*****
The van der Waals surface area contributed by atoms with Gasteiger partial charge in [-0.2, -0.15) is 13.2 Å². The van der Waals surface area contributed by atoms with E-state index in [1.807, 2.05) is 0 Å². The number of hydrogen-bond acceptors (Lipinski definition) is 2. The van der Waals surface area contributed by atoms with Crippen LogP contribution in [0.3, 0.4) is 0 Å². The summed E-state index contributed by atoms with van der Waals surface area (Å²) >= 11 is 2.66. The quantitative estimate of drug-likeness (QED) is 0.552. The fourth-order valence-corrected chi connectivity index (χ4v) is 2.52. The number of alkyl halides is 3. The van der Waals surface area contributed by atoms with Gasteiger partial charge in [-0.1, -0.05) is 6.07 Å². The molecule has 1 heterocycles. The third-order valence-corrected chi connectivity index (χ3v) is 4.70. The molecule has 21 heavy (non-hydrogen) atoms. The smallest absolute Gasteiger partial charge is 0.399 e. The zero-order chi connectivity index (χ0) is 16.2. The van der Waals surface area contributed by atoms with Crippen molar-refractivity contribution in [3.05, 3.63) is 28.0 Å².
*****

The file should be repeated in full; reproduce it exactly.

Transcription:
The van der Waals surface area contributed by atoms with Gasteiger partial charge in [-0.2, -0.15) is 13.2 Å². The van der Waals surface area contributed by atoms with E-state index in [1.807, 2.05) is 0 Å². The number of hydrogen-bond acceptors (Lipinski definition) is 2. The van der Waals surface area contributed by atoms with Crippen LogP contribution in [0.3, 0.4) is 0 Å². The summed E-state index contributed by atoms with van der Waals surface area (Å²) >= 11 is 2.66. The quantitative estimate of drug-likeness (QED) is 0.552. The fourth-order valence-corrected chi connectivity index (χ4v) is 2.52. The number of alkyl halides is 3. The van der Waals surface area contributed by atoms with Gasteiger partial charge in [-0.1, -0.05) is 6.07 Å². The molecule has 1 heterocycles. The third-order valence-corrected chi connectivity index (χ3v) is 4.70. The molecule has 21 heavy (non-hydrogen) atoms. The smallest absolute Gasteiger partial charge is 0.399 e. The zero-order chi connectivity index (χ0) is 16.2. The van der Waals surface area contributed by atoms with Crippen molar-refractivity contribution in [3.05, 3.63) is 28.0 Å².